The report is here.  It is a whopping PDF download and to tempt you to wade through it (it is very readable), I excerpt these charming graphs. [Click each to enlarge]

And the one that definitely caught my eye:

To be sure, MN does seem to be a "winner" as annual precip and temps improve.  But MN agriculture will also cope with new pests, diseases, and even larger rain events as well.  But don't listen to me, the report has separate sections for parts of the country.

The immediate cries of unprovable nonsense will greet this report, I am sure, including many voices from farm country. Reading the report, noting the quantity and quality of the research and researchers, and the care with which the results are communicated certainly goes a long way to addressing the challenges of scoffers.

This is one issue I would prefer to have been seen by future generations as too easily alarmed than callously self-interested.  However, I am not all that optimistic meaningful mitigation will be begun until the effects are more clear to more people.  So I'm working on the adaptation strategy, while hoping for emissions reduction sooner than later.

It's also why we are investing more in drainage tile than machinery.


From Virginia said...

Since our experience of the last ten years does not fit any of the models and since they still cannot accurately predict 3 days weather so I can consistently make good hay, my skepticism remains very high. On top of that, even if you assume the doomsayers are correct, if China and India don't play, we cannot effect any meaningful change. So, we only disadvantage ourselves without any benefit to the planet.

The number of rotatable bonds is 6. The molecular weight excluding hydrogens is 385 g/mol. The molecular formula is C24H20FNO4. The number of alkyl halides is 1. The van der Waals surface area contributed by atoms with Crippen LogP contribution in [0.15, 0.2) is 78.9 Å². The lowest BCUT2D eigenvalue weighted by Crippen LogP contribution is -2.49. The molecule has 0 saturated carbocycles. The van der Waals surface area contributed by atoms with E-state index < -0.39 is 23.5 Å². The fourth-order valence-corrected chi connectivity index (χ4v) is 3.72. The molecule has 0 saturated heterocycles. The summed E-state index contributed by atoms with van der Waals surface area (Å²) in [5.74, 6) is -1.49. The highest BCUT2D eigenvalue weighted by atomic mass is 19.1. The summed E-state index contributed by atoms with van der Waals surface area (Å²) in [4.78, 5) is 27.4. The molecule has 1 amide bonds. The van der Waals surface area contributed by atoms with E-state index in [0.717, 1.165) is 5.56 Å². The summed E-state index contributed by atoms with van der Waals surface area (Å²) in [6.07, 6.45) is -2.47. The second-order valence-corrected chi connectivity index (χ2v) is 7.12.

Anonymous said...

John,,how do you keep your head from exploding with all the info you are surrounded with ...we too have infested heavily in tile and have everything at 33`or 30 ``centers.........and guess what,,hasn`t rained for a month now..regards-kevin

steve said...

virginia said it well. The earth has been here millions of years. We have records for about 100 years. Yet, we think we KNOW what is going to happen based on that snap shot in time. Worry about something else....

John Phipps said...

VA, Steve:

I always acknowledge the vast majority of agriculture disbelieves in anthropogenic warming.